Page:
“…[T]he most effective way to prevent infections and save lives is breaking the chains of transmission. And to do that, you must test and isolate. You cannot fight a fire blindfolded. And we cannot stop this pandemic if we don’t know who is infected…” – Excerpts from the World Health Organization Director-General’s Opening Remarks at the Media Briefing on COVID-19 (March 16, 2020)

For the past months, the country has been dealing and battling with the COVID-19 health crisis. With more than 22,000 cases nationwide according to the Department of Health, a substantial portion of the population have been seriously affected by the iron-fist implementation of quarantine policies as part of the country’s response to the crisis.

The community quarantine marked by intensified police presence at the borders and checkpoints, who are prepared to grab and arrest the ordinary civilian who allegedly violates so-called “community quarantine” protocols, have become distasteful for many, particularly of the inhumane treatment and degrading punishment that were meted to these alleged “offenders.” Who would ever forget the story of Mang Dodong, a fish vendor who was detained for days for allegedly going out without a quarantine pass; of the relief volunteers who were detained for doing community kitchen to feed their hungry neighbors, whose sources of income and livelihood have been affected by the lockdown? More “lockdown stories” are tear-jerking and heartbreaking enough to trigger the anxiety and fuel the rage we are all feeling at this moment of uncertainty.

Being primarily a health issue, health experts and the public have been calling for mass testing to identify, isolate and treat those who have been infected with the deadly virus, in order to contain the transmission. However, it is appalling to read in the news how our public officials are conveniently passing off the conduct of mass testing to the private sector, as though the issue is not one pressed and imbued with public interest. It is quite disappointing, all the more, to hear the government’s health department and the alter egos of the president trying so hard to use adjectives and nomenclatures in their attempt to deviously skirt around the health issue and cover up for the apparent lack of a systematic and holistic plan to address the pandemic and to cushion its impact on the well-being of the people.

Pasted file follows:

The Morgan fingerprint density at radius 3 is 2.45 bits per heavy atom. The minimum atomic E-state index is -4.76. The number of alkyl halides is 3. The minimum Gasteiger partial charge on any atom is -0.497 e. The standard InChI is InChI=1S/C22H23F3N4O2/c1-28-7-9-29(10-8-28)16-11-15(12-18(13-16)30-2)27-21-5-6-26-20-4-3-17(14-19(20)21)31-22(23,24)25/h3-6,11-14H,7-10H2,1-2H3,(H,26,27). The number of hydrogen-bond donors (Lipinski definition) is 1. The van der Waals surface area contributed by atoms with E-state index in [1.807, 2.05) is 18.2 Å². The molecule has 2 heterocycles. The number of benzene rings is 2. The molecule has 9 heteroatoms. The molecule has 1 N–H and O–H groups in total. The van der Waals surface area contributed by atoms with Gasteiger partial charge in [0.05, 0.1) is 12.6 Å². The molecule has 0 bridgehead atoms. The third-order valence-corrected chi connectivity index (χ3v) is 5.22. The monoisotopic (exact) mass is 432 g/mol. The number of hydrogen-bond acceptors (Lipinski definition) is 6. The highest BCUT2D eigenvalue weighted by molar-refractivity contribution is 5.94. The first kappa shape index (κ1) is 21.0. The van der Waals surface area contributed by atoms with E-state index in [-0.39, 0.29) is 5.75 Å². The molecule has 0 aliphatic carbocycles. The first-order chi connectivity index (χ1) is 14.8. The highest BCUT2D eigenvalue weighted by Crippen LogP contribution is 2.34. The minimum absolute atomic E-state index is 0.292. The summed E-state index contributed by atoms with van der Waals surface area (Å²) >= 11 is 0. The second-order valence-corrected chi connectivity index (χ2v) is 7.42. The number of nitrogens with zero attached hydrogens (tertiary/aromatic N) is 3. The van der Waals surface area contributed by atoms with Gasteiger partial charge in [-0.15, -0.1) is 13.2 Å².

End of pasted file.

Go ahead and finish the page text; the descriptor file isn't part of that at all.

I cannot find the appropriate words to describe how our government is handling the crisis. It is a health issue to begin with. However, the response of the government, noted by its militaristic fashion, appears to be tangential and seemingly unresponsive to the situation. The World Health Organization (WHO) has emphasized on the need for the conduct of “testing, isolation and contact tracing.” The WHO has even identified this as early as March 16, 2020 to be the “backbone of the response” to the pandemic in order to determine who is infected with the virus and effectively prevent the further spread of the contagion. Unfortunately, we cannot get the facts straight as regards the number of tests conducted and the country’s capacity to conduct the tests, since there were conflicting reports even from among our public officials about it. At the end of the day, this keeps us all practically groping in the dark.

To a certain extent, too, I cannot help but feel personally affected with the issue of mass testing. Our family’s grand matriarch joined our Creator on May 8, after falling sick more than two weeks prior. I did not know if the deadly virus was the proximate cause of her demise because she was no longer tested for it. She was dead on arrival at the hospital. But because she had a fever weeks before and because of her advanced age, I was later informed that she was considered as COVID suspect. As a result thereof, she was cremated the following day and treated like any other patients who succumbed to the virus. She went home in her ashes. How to grieve in these times is unimaginable. You cry in front of your cellphone and tablet screens. You do your novena prayers for the dead online via Jitsi or Zoom. But the worse part for me is the fact that I have this lingering question, a question that I know will be left unanswered from here on. Did she get infected with the virus? That I would never know. And how many more have been in this kind of situation?

Now, more than ever, it is best to be reminded that our health is not just our personal concern and priority. It is also the responsibility of the State, pursuant to Article 12 of the International Covenant on Economic, Social and Cultural Rights (ICESCR), to ensure the recognition and protection of our “right to the highest attainable standard of health.” This necessarily includes our right to “prevention, treatment and control of diseases” and our right to have access to healthcare facilities and services. As elaborated in CESCR General Comment No.14 on the Right to the Highest Attainable Standard of Health, the right to “prevention, treatment and control of diseases” involves medical care during epidemics and availability of appropriate and relevant technologies and other mechanisms to control the spread of infectious diseases. Meanwhile, our access to healthcare facilities and services includes that for “basic preventive, curative, rehabilitative health services” and “appropriate treatment of prevalent diseases.”

With the pandemic claiming thousands of lives worldwide, we all deserve some certainty amid the chaos and anxiety. This can be achieved if State efforts are geared at and in sync with experts’ recommendation as to what the response against the dreaded virus should be like – and that is “testing, isolation and contact tracing” effectively and efficiently. (davaotoday.com)

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